BAGHDAD, Iraq, AP -Insurgents shot down a U.S. helicopter south of Baghdad and killed two soldiers, the U.S. military said Monday. Their deaths, along with those of three other soldiers and two Marines, brought the weekend toll to seven U.S. service members.
Elsewhere, eight Iraqis were killed, including four teachers on their way to school and a civilian struck by a roadside bomb that hit an oil tanker, sending black smoke billowing over central Baghdad.
In southern Iraq, militants fired more than 30 mortar rounds at a British military camp, wounding four soldiers.
The helicopter attack occurred Sunday during fighting in Youssifiyah, 12 miles south of the Iraqi capital, the military said in a brief statement.
It was the second helicopter shot down in the past six weeks over that area, known as the “Triangle of Death” as the scene of a large number of insurgent attacks. An Apache helicopter went down there on April 1.
The two U.S. Marines died Sunday during unspecified “enemy action” in Anbar Province, the area of western Iraq that is the heart of the Sunni-led insurgency, the U.S. command said. Two U.S. Army soldiers also died Sunday in a roadside bombing in Baghdad.
The six fatalities raised to at least 2,443 the number of U.S. military personnel who have died since the Iraq war began in 2003, according to a count by The Associated Press. Another U.S. soldier was killed by a roadside bomb in Baghdad on Saturday.
The mortar barrage came at about 4:30 a.m. Monday at Camp Abu Naji in Amarah, 180 miles southeast of Baghdad, said British spokeswoman Capt. Kelly Goodall.
One of the British soldiers was badly hurt, but the others’ injuries were not serious, said Holly Wheeler, a British Ministry of Defense spokeswoman in London.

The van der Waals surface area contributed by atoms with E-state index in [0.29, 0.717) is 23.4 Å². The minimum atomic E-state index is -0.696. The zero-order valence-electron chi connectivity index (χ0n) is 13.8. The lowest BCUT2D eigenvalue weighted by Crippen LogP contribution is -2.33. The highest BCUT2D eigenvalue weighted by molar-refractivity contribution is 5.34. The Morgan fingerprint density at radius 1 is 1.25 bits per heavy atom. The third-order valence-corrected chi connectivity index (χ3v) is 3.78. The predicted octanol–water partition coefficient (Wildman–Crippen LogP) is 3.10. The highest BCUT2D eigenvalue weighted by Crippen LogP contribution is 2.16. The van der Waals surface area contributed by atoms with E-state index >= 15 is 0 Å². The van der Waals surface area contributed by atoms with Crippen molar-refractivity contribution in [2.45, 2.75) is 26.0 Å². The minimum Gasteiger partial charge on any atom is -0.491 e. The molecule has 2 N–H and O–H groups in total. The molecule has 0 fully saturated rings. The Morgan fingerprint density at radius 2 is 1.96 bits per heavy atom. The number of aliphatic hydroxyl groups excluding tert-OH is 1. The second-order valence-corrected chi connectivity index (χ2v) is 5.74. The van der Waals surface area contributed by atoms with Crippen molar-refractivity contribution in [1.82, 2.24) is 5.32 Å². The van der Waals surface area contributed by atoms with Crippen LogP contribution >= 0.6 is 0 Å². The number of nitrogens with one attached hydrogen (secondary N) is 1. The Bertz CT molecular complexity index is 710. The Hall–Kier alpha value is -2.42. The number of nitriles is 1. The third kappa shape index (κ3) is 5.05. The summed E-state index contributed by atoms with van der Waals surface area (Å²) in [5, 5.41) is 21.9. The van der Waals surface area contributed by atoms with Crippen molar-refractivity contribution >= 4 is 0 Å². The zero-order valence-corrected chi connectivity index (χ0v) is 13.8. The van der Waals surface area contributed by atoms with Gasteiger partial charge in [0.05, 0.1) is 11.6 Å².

The attack raised the total of British casualties in Iraq over the past nine days to six soldiers killed and five wounded. The other attacks also occurred in southern Iraq, an area that has been far more peaceful than central and northern Iraq where U.S. forces are based.
On Saturday, two British soldiers were killed and one was wounded by a roadside bomb as they patrolled in their armored vehicle north of Basra city.
On May 6, four British soldiers died when their helicopter crashed in Basra, apparently downed by a missile. Jubilant Iraqi residents pelted British rescuers with stones, hurled firebombs and shouted slogans in support of a radical Shiite cleric. Five Iraqi civilians, including a child, died and about 30 were wounded in the melee as Shiite gunmen and British soldiers exchanged fire.
On Monday, a drive-by shooting at about 8:30 a.m. killed four teachers en route to their school in a village near Balad Ruz, a town 50 miles northeast of Baghdad, police said. The attackers and the victims were both riding in minibuses, the private vehicles that charge small fees to transport the general public.
In central Baghdad, a roadside bomb targeting a police patrol missed the officers but killed one civilian, wounded four and set fire to an oil tanker parked nearby on Monday. “The explosion caused a huge fire,” said police Capt. Ziyad Naji. One man died in a drive-by shooting in Baghdad.
Roadside bombs exploded in two cities north and south of Baghdad, killing one Iraqi civilian and a police officer, and wounding five Iraqis, police said.
On Sunday, widespread violence in Iraq killed dozens of people, including 14 Iraqis who died in a double suicide car bombing on the main road to Baghdad’s airport.
The violence came as talks on a new Cabinet bogged down in sectarian divisions only a week before the constitutional deadline for completion of the process.
There had been hope that Prime Minister-designate Nouri al-Maliki would fill at least some Cabinet posts when parliament convened Sunday, perhaps even taking on for himself contentious roles such as the interior and defense ministries.
Al-Maliki’s mandate to form a Cabinet expires May 22. Should he fail, President Jalal Talabani would have 15 days to choose someone else to try to form a Cabinet. The constitution is unclear on whether he could pick al-Maliki again.
Lawmakers have struggled since Dec. 15 parliamentary elections to put together a national unity government, which many Iraqis and the U.S. government hope will lessen sectarian tensions and undermine support for the insurgency.